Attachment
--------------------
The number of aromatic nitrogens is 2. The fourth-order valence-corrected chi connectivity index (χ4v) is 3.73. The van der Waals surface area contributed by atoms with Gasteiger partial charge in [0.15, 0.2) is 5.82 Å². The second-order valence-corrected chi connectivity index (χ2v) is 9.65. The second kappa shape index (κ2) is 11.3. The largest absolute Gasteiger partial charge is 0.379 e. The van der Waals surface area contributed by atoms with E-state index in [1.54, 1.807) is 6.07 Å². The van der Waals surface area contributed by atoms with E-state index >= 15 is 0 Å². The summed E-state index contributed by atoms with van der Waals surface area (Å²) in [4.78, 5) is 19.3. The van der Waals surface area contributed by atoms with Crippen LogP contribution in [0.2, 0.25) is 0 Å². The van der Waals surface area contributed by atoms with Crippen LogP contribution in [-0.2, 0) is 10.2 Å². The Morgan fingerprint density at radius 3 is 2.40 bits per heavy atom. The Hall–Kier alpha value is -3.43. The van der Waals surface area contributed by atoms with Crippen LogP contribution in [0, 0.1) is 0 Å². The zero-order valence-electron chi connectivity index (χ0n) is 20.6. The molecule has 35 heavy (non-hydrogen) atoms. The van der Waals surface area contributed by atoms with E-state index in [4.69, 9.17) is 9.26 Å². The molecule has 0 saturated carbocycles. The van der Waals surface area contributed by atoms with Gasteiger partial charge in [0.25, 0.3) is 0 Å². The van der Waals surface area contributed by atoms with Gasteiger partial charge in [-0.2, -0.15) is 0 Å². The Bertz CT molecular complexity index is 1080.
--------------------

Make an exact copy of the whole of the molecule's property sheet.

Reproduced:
The number of aromatic nitrogens is 2. The fourth-order valence-corrected chi connectivity index (χ4v) is 3.73. The van der Waals surface area contributed by atoms with Gasteiger partial charge in [0.15, 0.2) is 5.82 Å². The second-order valence-corrected chi connectivity index (χ2v) is 9.65. The second kappa shape index (κ2) is 11.3. The largest absolute Gasteiger partial charge is 0.379 e. The van der Waals surface area contributed by atoms with E-state index in [1.54, 1.807) is 6.07 Å². The van der Waals surface area contributed by atoms with E-state index >= 15 is 0 Å². The summed E-state index contributed by atoms with van der Waals surface area (Å²) in [4.78, 5) is 19.3. The van der Waals surface area contributed by atoms with Crippen LogP contribution in [0.2, 0.25) is 0 Å². The van der Waals surface area contributed by atoms with Crippen LogP contribution in [-0.2, 0) is 10.2 Å². The Morgan fingerprint density at radius 3 is 2.40 bits per heavy atom. The Hall–Kier alpha value is -3.43. The van der Waals surface area contributed by atoms with Crippen LogP contribution in [0, 0.1) is 0 Å². The zero-order valence-electron chi connectivity index (χ0n) is 20.6. The molecule has 35 heavy (non-hydrogen) atoms. The van der Waals surface area contributed by atoms with E-state index in [4.69, 9.17) is 9.26 Å². The molecule has 0 saturated carbocycles. The van der Waals surface area contributed by atoms with Gasteiger partial charge in [0.25, 0.3) is 0 Å². The van der Waals surface area contributed by atoms with Gasteiger partial charge in [-0.2, -0.15) is 0 Å². The Bertz CT molecular complexity index is 1080.